21 September 2011

UPDATE: 09.21.11

For next Monday's class session, you will need to bring a few documents with you. First, you will need to have a hard-copy of your second-draft of a new poem written "in the style of Ada Limón." As such, after you write you 250 to 300 word prose meditation, ask yourself: what aesthetic, as well as thematic, concerns do I find in Sharks in the Rivers, and how can I apply those techniques and ideas to the prose that I've written in my first-draft? Pay special attention to the manner in which she develops half-meanings through her line breaks and the variable syntax of her sentences as she disperses them throughout the poem (and over a given line or stanza). Likewise, what types of images does Limón employ and in what manner? To this extent, be cognizant of her use of metaphor, which occurs rather frequently in her poems. In addition to the hard-copy you bring to class, make sure you email me a version by 10PM on Sunday night.

You will also need to bring a hard-copy of your review on Sharks in the Rivers to Monday's class session. As a reminder, I want you to veer away from interpretive (i.e. literary) readings of these poems and focus more on craft and technique elements. This is not to say that you should never address interpretive modes of writing, but it should always be foregrounded through poetics and/or aesthetics and not be the primary focus of your review. Instead, think through the poems and their relationship to the concepts we've covered in Kinzie. In order to support your claims, be sure to quote both the poem(s) from Sharks in the Rivers and A Poet's Guide to Poetry when necessary. Over and above quoting material, describe how the concepts you address in a particular poem function and to what effect? Finally, as a matter of formatting, make sure of the following:
1) Book titles are in italics. Do not put excerpts from the books in quotation marks (unless the author has already done so).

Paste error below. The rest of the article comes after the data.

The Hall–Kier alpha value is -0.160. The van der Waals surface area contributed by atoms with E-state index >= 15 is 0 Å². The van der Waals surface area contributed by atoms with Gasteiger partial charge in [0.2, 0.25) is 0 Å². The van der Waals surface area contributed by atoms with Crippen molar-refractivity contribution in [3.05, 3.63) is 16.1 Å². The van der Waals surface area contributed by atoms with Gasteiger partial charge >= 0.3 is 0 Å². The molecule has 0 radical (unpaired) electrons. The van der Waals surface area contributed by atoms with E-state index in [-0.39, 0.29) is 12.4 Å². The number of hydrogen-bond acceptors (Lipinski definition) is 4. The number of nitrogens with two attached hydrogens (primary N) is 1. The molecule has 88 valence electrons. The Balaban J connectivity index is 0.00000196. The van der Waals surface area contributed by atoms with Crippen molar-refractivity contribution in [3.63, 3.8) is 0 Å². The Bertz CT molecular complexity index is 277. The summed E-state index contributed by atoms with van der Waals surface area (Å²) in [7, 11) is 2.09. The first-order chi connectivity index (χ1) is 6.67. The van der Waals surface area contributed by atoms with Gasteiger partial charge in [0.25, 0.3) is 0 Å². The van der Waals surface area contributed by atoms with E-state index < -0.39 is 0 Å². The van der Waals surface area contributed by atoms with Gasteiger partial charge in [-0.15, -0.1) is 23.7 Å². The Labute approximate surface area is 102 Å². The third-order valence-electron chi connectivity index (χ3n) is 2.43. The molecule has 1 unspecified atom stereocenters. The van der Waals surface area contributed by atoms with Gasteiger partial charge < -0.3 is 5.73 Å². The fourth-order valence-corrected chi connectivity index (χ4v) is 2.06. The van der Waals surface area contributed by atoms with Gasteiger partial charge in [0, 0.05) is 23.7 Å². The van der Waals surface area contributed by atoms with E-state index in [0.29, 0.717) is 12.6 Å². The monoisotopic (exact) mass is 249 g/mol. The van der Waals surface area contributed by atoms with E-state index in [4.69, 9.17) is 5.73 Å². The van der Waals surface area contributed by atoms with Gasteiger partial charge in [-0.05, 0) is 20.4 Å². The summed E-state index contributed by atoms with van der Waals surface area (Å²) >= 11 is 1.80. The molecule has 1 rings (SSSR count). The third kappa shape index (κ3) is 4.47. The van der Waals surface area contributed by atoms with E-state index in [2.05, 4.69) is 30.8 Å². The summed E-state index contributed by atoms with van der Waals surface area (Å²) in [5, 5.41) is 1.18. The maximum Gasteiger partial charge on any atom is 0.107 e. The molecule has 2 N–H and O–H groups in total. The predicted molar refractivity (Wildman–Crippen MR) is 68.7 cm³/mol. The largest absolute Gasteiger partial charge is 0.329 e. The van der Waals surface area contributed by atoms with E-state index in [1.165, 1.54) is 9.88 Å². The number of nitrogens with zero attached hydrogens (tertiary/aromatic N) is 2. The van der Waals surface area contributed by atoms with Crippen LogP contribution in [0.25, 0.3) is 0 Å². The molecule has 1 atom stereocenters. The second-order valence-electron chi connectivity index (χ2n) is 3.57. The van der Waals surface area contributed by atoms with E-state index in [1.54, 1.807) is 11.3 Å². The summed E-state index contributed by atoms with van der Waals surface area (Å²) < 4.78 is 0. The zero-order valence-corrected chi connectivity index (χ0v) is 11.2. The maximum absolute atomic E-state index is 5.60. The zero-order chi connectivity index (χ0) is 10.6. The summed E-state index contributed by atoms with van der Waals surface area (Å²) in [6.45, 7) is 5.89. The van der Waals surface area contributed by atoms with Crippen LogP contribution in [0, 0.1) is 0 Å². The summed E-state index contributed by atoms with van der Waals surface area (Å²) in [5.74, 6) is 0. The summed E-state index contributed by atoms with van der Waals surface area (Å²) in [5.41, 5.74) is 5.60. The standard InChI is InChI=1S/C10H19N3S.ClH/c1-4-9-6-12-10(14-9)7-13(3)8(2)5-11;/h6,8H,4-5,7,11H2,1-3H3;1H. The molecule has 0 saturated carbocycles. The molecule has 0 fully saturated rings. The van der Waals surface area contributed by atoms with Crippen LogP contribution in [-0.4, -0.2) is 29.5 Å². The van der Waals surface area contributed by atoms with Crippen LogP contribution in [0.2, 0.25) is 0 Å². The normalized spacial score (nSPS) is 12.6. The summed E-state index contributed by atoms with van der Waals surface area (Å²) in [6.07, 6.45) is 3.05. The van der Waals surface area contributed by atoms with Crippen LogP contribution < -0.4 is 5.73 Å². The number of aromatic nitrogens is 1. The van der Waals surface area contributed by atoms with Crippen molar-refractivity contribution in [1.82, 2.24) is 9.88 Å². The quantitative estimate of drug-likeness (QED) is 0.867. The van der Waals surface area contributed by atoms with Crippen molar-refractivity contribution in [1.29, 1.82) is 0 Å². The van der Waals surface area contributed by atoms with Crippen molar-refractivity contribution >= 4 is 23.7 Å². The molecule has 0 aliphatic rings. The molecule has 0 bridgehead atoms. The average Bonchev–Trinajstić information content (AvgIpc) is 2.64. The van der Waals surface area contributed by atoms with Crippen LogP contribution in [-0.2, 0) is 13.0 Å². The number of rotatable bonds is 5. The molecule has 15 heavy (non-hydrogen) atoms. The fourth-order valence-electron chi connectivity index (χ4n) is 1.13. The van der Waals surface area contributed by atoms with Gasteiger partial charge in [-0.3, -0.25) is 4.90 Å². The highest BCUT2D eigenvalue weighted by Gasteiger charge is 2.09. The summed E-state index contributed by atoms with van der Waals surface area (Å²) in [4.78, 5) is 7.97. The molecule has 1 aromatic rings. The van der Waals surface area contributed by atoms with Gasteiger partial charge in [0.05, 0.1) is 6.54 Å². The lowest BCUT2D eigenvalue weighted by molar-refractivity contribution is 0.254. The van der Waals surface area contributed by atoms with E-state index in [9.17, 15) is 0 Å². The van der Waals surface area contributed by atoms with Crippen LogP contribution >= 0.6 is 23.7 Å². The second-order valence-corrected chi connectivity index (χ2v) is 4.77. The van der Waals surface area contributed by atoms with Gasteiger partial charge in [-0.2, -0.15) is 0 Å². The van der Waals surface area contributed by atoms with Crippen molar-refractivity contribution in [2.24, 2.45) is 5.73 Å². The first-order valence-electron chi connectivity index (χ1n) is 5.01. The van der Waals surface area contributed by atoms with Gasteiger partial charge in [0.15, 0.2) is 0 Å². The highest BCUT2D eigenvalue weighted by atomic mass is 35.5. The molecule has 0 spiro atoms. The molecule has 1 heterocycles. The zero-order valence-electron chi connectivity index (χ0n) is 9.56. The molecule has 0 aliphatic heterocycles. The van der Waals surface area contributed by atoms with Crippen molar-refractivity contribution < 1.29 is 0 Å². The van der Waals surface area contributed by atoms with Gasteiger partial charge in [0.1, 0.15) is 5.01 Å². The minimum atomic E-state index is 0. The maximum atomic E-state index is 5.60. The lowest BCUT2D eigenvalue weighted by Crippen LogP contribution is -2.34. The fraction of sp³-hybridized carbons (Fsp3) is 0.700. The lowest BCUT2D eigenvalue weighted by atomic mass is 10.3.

2) Poem titles and excerpts from both books are in quotation marks.
3) Line breaks from quoted material should be indicated with the virgule [i.e. the forward slash (i.e. /)].
4) Papers are to be 1 single-spaced page typed in 12-point, Times New Roman font with 1-inch margins. Your header should simply be your name on one line, with the book title on the next in the top left-hand corner (e.g. Joshua Ware / Sharks in the River Review).
Below is the list of poem assignments. Please focus on the poem you are assigned; toward the end of the review, if you would like to, you can expand outward and connect your particular poem to the collection at-large, drawing comparisons, resonances, and like-minded issues, etc. between them:
Miranada: "Flood Coming"
Kelly: "Good Enough"
Matthew Carter: "Rescue Animals"
Matthew Chanlynn: "This Practive"
Kimberly: "Body of Rivers"
Katlin: "Overjoyed"
Samual: "The Barer the Bones"
Alyssa: "The New World of Beauty"
David: "Marketing Life for Those of Us Left"
Taylor: "Homesick"
Jennifer: "The Crossing"
Jessica: "The Commute"
Ashley: "The Same Thing"
Rachel: "Drowning in Paradise"
Hailey: "The Weather Reported"
Lindsay: "Sting"
Hanna: "The City of Skin"
Luke: "Big Star"
Joseph: "Fin"
If, by chance, there is a poem you found to overwhelmingly compelling to you, and no one else is writing on it, email me and we can schedule a switch. Obviously, there are many more poems in this collection than there are students, so this shouldn't be a problem.

I would also like you to compose 3 questions that specifically address craft and technique elements within the collection, referencing particular passages when applicable. We will use these questions for discussion purposes in class.

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